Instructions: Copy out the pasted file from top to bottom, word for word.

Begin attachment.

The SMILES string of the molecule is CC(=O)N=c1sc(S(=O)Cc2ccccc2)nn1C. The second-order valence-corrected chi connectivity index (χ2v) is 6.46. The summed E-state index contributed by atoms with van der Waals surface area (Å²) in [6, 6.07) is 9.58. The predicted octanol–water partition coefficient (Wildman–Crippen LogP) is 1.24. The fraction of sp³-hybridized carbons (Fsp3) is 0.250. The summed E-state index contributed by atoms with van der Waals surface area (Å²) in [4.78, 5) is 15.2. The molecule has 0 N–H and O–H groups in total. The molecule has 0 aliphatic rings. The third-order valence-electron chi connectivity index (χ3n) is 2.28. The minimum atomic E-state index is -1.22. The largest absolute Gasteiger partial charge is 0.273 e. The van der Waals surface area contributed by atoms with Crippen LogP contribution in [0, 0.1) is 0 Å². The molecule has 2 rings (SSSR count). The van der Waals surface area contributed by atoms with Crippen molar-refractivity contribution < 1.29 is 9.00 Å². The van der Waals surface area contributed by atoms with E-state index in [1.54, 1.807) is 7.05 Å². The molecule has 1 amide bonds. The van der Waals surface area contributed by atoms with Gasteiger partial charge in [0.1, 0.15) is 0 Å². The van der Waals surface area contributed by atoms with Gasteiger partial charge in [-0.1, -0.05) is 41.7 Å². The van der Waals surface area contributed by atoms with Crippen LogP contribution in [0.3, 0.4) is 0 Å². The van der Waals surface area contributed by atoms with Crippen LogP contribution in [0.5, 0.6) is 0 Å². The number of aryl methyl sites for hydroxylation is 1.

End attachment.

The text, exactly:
The SMILES string of the molecule is CC(=O)N=c1sc(S(=O)Cc2ccccc2)nn1C. The second-order valence-corrected chi connectivity index (χ2v) is 6.46. The summed E-state index contributed by atoms with van der Waals surface area (Å²) in [6, 6.07) is 9.58. The predicted octanol–water partition coefficient (Wildman–Crippen LogP) is 1.24. The fraction of sp³-hybridized carbons (Fsp3) is 0.250. The summed E-state index contributed by atoms with van der Waals surface area (Å²) in [4.78, 5) is 15.2. The molecule has 0 N–H and O–H groups in total. The molecule has 0 aliphatic rings. The third-order valence-electron chi connectivity index (χ3n) is 2.28. The minimum atomic E-state index is -1.22. The largest absolute Gasteiger partial charge is 0.273 e. The van der Waals surface area contributed by atoms with Crippen LogP contribution in [0, 0.1) is 0 Å². The molecule has 2 rings (SSSR count). The van der Waals surface area contributed by atoms with Crippen molar-refractivity contribution < 1.29 is 9.00 Å². The van der Waals surface area contributed by atoms with E-state index in [1.54, 1.807) is 7.05 Å². The molecule has 1 amide bonds. The van der Waals surface area contributed by atoms with Gasteiger partial charge in [0.1, 0.15) is 0 Å². The van der Waals surface area contributed by atoms with Gasteiger partial charge in [-0.1, -0.05) is 41.7 Å². The van der Waals surface area contributed by atoms with Crippen LogP contribution in [0.3, 0.4) is 0 Å². The van der Waals surface area contributed by atoms with Crippen LogP contribution in [0.5, 0.6) is 0 Å². The number of aryl methyl sites for hydroxylation is 1.